[Mock-Fiction] IV - Alea Iacta Est {Rogue's Story}

Note: Please read the Formal Notice movella. It should be on the list on the right hand side.

Yup. Just the one perspective.

Cover by Secrets Unfold


11. 8 – Return

The Bureau suddenly became over-crowded. Rogue looked around, surprised at first that the whiteness had disappeared so fast, but her surprise turned to delight very quickly. Rogue felt her previous injuries return. Her hand went instinctively to her forehead, where she found the bandage from when she had been kicked in the head by a horse. It didn’t dampen her mood, though – it felt correct, right, familiar. But the heavy bag of weapons [souvenirs] she had taken from ancient Masyaf still cut into her shoulders.


“Home,” she mumbled, “Home.”


She scanned the faces of different people, from different places, from different times, from different realities. Some made her ecstatic, some made her grief-stricken, some she was simply relieved to see. Emmie, Lia, the Abbess were all present – with a similar dazed look on their faces. They had brought with them their targets. King Alfred and Leonidas caught her eye. The several Dann Fairfaces and Adam Gilrays also. And, of course, the Assassins she herself had brought. The members of the Brotherhood that were present were apparently expecting this occurrence, [Jess had probably told them] and Enya and Sakura smiled warmly at all of them.

There was, however, one face that made Rogue roll her eyes when she set her gaze on it.




“Oh,” said Richard, apparently nonchalant, “you’re back. Just wonderful,” his nonchalance quickly turned to seething anger, “Why the hell did you go in the first place!”

All looked at each other.

“I understand what he is saying…” Rogue heard Darim mumble behind her, “But it’s not Arabic,” there were similar comments whispered amid the crowd.

Well?” said Richard, practically having a fit.

Jess and Enya shared a look. Sakura just looked bored, expecting this reaction.

“It was necessary,” Enya said, as if she had explained this many times.

“I was not addressing you!” Richard snapped coldly.

“Great,” said Lia, also rolling her eyes, “He saved a lecture for us.”

“You could have been killed!” Richard barked.

“But we weren’t…” said Abbess Britney, quietly.

“You could have been, and then where would we all be, eh? No mercenray leader, no abbess, no geniuses! And that’s not the least of it– Hey! Rogue, get back here!”


Rogue turned back from the direction in which she was walking, a bored expression on her face, “Oh, I’m sorry. Was I supposed to wait until you were finished?”

“This is the least I expected from you!” Richard clenched his fist and stomped his way to her.

Not for the first time, Rogue wished she was just a few inches taller.

“Me? What did I do?”

“You left without consent!”

“But you weren’t here for me to ask your permission – which, by the way and in case you have forgotten: I don’t really need to take, as my army is technically separate from everything you ‘own’. I made it that way on purpose.”

“But you conspired! You took these members with you!”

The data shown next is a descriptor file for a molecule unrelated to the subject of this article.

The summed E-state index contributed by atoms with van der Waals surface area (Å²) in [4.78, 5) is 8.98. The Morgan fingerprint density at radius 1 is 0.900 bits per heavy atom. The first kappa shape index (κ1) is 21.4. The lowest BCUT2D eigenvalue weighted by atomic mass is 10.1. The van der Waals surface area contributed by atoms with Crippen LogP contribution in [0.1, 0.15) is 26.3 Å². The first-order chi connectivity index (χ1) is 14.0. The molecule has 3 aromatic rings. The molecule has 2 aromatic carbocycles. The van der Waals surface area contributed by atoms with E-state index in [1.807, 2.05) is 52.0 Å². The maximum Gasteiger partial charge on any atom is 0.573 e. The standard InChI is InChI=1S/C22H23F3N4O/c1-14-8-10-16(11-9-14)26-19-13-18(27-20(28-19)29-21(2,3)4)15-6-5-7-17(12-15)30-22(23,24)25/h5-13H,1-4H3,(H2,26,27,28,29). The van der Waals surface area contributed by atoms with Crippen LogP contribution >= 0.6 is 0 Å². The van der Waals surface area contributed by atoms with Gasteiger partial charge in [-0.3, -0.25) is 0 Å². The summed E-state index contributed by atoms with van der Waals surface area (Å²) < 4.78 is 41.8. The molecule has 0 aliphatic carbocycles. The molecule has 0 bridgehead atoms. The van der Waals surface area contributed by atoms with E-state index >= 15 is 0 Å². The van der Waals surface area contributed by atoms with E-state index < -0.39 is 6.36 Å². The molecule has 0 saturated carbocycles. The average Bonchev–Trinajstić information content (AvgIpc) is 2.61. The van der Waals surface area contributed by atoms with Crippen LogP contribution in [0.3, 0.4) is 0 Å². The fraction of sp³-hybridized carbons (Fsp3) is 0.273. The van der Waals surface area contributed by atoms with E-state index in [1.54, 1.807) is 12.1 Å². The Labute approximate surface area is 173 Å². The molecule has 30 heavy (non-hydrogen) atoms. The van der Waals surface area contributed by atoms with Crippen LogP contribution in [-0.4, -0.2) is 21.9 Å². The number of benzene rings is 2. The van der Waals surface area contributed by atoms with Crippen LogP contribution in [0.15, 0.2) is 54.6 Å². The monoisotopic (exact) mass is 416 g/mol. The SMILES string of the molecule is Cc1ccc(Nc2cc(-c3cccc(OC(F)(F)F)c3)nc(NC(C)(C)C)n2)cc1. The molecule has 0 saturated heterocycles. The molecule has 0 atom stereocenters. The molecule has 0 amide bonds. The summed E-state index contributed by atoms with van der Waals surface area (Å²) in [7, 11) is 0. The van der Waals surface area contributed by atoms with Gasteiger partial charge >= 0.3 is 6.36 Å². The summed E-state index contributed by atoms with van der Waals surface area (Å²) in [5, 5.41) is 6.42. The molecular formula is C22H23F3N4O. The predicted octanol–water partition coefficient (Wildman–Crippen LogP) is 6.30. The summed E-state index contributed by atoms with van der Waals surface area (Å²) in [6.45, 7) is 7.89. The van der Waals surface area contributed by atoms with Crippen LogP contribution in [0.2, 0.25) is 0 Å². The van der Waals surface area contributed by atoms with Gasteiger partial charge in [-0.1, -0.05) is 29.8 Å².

“Richard, I’m currently at a disadvantage,” she sighed, and feigned a swoon, “I got kicked in the head by a horse about– Oh, how long has it been, Enya?”
“Three weeks,” said Enya promptly.


“Three weeks ago,” Rogue repeated with a nod, “and frankly you aren’t helping much in the ways of  healing severe headaches– Oh my God!” she slapped the sides of her face with her palms as if she’d just realised something, “It’s been three whole weeks?!”

“Yes,” hissed Richard, narrowing his eyes – sensing a change of tactic.

“Oh dear, oh dear, oh dear,” she paced the ground as if in serious worry, “what has become of my mercenaries? You’ve all probably turned them into prancing little primadonnas by now!”

Myra glared at her, “Offence taken.”

“Oh, bish bosh, Myra – you know how they are! They’ve probably decked out their high-backed chairs, little round gazebo tables and china tea-sets by now! And I swear, if I find a single one of them in a tutu…” the thought made her visibly cringe.

There was surpressed laughter bouncing around the room.


“My headache appears to have only begun,” Rogue sighed, “Now, if you don’t mind, I’ll excuse myself. Happy lecturing,” she said to Richard walking out of the door, and then turned to the others present in the room, “And Happy Richard-Lecture-Time to the rest of you. If there isn’t any space for you guys to hang around in the Brotherhood bunkers, I’m sure we can make space in the barracks about 21 miles away, due true north of here. Cheerio!”


* * * * *


On seeing the state of her barracks, Rogue was furious. What little furniture the barracks had, was broken. There was mess everyhwere – paper and food and drink – and the men were fighting amongst each other and guffawing at the top of their voices and drinking from large flagons. Everything was a merry chaos. Rogue hated chaos. The voices of the men were so loud, she could barely make her own known to them. With her jaw set, she made a bee-line for a long table at the far end of the hall. She shoved and pushed – quite on purpose – and as the mercenaries sqwauked in annoyance, their faces blanched on seeing her. The room had grown considerably quieter when she reached the table. She climbed on top of it.

The hall was silent.